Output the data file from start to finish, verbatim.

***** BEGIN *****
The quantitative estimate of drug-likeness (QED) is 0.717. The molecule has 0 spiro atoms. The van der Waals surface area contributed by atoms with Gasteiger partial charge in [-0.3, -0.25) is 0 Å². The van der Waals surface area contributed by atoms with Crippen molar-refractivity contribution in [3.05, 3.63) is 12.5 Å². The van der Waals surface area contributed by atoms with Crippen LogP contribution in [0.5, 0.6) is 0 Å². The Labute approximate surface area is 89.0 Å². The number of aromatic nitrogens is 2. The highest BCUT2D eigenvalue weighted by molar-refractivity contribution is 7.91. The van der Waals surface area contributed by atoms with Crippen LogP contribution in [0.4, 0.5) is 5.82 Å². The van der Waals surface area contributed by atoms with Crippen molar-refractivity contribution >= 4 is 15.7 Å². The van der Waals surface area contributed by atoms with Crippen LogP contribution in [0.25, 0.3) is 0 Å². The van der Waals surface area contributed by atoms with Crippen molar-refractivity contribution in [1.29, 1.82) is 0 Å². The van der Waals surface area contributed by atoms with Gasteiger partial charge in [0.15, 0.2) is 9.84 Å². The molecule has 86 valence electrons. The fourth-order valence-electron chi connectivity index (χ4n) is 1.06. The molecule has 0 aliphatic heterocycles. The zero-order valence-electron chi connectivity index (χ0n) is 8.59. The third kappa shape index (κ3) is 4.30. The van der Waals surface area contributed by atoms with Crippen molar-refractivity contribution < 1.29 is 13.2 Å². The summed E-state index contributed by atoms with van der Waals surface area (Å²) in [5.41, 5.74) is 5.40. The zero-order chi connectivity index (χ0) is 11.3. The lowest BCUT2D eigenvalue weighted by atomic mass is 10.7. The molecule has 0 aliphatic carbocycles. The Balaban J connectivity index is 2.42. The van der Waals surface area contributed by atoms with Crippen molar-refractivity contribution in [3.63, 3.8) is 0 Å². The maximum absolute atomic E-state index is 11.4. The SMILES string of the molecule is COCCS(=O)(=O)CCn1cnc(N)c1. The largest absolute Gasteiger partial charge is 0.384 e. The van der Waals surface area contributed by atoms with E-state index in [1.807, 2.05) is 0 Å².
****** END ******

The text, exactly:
The quantitative estimate of drug-likeness (QED) is 0.717. The molecule has 0 spiro atoms. The van der Waals surface area contributed by atoms with Gasteiger partial charge in [-0.3, -0.25) is 0 Å². The van der Waals surface area contributed by atoms with Crippen molar-refractivity contribution in [3.05, 3.63) is 12.5 Å². The van der Waals surface area contributed by atoms with Crippen LogP contribution in [0.5, 0.6) is 0 Å². The Labute approximate surface area is 89.0 Å². The number of aromatic nitrogens is 2. The highest BCUT2D eigenvalue weighted by molar-refractivity contribution is 7.91. The van der Waals surface area contributed by atoms with Crippen LogP contribution in [0.4, 0.5) is 5.82 Å². The van der Waals surface area contributed by atoms with Crippen molar-refractivity contribution >= 4 is 15.7 Å². The van der Waals surface area contributed by atoms with Crippen LogP contribution in [0.25, 0.3) is 0 Å². The van der Waals surface area contributed by atoms with Crippen molar-refractivity contribution in [1.29, 1.82) is 0 Å². The van der Waals surface area contributed by atoms with Gasteiger partial charge in [0.15, 0.2) is 9.84 Å². The molecule has 86 valence electrons. The fourth-order valence-electron chi connectivity index (χ4n) is 1.06. The molecule has 0 aliphatic heterocycles. The zero-order valence-electron chi connectivity index (χ0n) is 8.59. The third kappa shape index (κ3) is 4.30. The van der Waals surface area contributed by atoms with Crippen molar-refractivity contribution < 1.29 is 13.2 Å². The summed E-state index contributed by atoms with van der Waals surface area (Å²) in [5.41, 5.74) is 5.40. The zero-order chi connectivity index (χ0) is 11.3. The lowest BCUT2D eigenvalue weighted by atomic mass is 10.7. The molecule has 0 aliphatic carbocycles. The Balaban J connectivity index is 2.42. The van der Waals surface area contributed by atoms with Crippen molar-refractivity contribution in [3.63, 3.8) is 0 Å². The maximum absolute atomic E-state index is 11.4. The SMILES string of the molecule is COCCS(=O)(=O)CCn1cnc(N)c1. The largest absolute Gasteiger partial charge is 0.384 e. The van der Waals surface area contributed by atoms with E-state index in [1.807, 2.05) is 0 Å².